Spitballin’ on Kesler’s injury, Luongo zingers, and Sedin marine trivia

Spitballin’ (or Super Pass It To Bulis: All In, if you love adventurous acronymizing) is a feature that allows us to touch on a multitude of things really fast, because in the world of hockey, there are always lots of things to find and colour. Here are a few topics that deserve mention.

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Canucks lose Aaron Volpatti to waivers, may as well stop trying, season is over

When Aaron Volpatti was placed on the waiver wire on Wednesday, I think most fully expected him to clear waivers and report to the Chicago Wolves. After all, there are no shortage of fourth line grinders who are willing to fight out there.

Unfortunately, it wasn’t the case: media sources on Twitter are reporting that multiple teams put in a claim on Volpatti, with the Washington Capitals getting first dibs thanks to their record. That’s right, it’s good that they’re doing so poorly. Who looks like a clownshoes management team for firing Bruce Boudreau now?

And who knew that Volpatti would be such a hot commodity?

Also unexpected, though I suppose I should have known better, was the fan outrage. I saw some Canucks fans cussing a blue streak at Gillis for “giving him away” and others calling Volpatti a “great player.” I saw emotional fans decrying the move as “stupid,” while more reasonable fans, well, also called the move stupid, but used bigger words.

There’s nothing wrong with fans being upset about a player leaving town. That’s part of being a fan: you grow attached to the players on your favourite team. That doesn’t change the fact, however, that Volpatti was the Canucks’ thirteenth forward and was thoroughly expendable. Losing him on waivers isn’t the end of the world.

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This is the near-miss that ended Manny Malhotra’s season [VIDEO]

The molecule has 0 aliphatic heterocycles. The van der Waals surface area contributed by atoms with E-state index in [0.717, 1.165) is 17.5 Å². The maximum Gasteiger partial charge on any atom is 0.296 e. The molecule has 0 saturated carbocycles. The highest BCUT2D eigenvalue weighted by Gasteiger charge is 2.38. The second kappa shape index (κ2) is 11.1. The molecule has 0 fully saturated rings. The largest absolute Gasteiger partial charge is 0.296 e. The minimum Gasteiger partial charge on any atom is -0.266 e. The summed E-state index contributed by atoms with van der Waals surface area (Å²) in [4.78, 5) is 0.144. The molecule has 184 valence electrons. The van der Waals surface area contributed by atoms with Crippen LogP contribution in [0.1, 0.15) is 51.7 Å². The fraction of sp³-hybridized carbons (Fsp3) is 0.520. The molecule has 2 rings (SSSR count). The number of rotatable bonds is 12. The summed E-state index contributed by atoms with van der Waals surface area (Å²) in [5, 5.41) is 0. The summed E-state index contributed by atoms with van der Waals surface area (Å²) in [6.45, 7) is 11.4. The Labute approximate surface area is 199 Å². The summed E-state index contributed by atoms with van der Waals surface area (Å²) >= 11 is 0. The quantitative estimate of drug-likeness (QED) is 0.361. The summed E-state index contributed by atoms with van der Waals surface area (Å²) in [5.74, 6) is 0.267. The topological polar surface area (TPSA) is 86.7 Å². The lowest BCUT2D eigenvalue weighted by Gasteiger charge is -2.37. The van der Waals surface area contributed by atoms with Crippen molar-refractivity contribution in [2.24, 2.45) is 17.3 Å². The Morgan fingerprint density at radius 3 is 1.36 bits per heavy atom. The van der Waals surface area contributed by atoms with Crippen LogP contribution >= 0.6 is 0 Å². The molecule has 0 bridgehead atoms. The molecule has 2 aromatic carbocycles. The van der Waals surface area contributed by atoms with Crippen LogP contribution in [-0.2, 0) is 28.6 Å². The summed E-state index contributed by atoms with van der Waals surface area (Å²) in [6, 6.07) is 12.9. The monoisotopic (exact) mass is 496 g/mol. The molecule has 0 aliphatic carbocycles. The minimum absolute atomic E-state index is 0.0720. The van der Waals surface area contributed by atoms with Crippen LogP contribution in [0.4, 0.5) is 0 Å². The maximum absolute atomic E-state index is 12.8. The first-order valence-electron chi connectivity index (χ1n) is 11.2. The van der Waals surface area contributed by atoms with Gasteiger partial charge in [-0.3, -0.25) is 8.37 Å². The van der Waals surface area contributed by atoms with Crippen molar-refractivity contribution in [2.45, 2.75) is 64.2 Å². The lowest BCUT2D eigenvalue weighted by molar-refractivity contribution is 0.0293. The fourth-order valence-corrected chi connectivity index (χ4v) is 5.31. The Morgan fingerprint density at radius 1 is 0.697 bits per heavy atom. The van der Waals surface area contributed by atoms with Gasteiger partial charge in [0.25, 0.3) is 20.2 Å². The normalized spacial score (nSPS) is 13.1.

Manny Malhotra caused quite the kerfuffle when he skated with the Canucks at Wednesday’s practice. With Ryan Kesler out with a broken foot and Aaron Volpatti on waivers, Malhotra skated on a regular line for drills, leading some to jump to the erroneous conclusion that he might be returning.

Let’s face it: as much as it would be nice to have Malhotra back in the Canucks’ lineup, it would be a clustercuss of unimaginable proportions. It already looked suspicious to have Mike Gillis announce that Malhotra was done for the season just as Kesler was cleared to play; to have Malhotra return as soon as Kesler is out of the lineup again would be a PR nightmare for Gillis and the team. It would put to lie everything that Gillis said about why he made the decision he did and turn it from concern for a player’s long-term health to a cold-hearted and calculated business decision.

According to Dan Murphy, the Canucks have shown Malhotra video of incidents where they felt he was at a higher risk of injury in an effort to convince him of the danger to his long-term health. Murphy specifically indicated one particular incident, where “if Dany Heatley was Cal Clutterbuck, Malhotra could have been in trouble.”

So, I decided to track down this near-miss to see it for myself. How bad was it, or rather, how bad could it have been?

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Ryan Kesler has broken right foot, probably also has Mummy’s Curse

Manny Malhotra skated with the Canucks Wednesday afternoon, a move that, just like last time, sent many Canucks fans into the sort of panic they exhibit when something doesn’t make sense. (Why is he skating if he’s gone forever? Didn’t the Canucks neuralyze him and send him back into the world? What’s happening?)

But the explanation was very simple. Malhotra may not play any more games this year, but he’s still going to skate with the team on occasion, since they aren’t a threat to catch him with a blind-side head shot. Wednesday was one such occasion, especially as the Canucks found themselves in need of a 12th forward after waiving Aaron Volpatti and giving Ryan Kesler the day off because of his broken foot.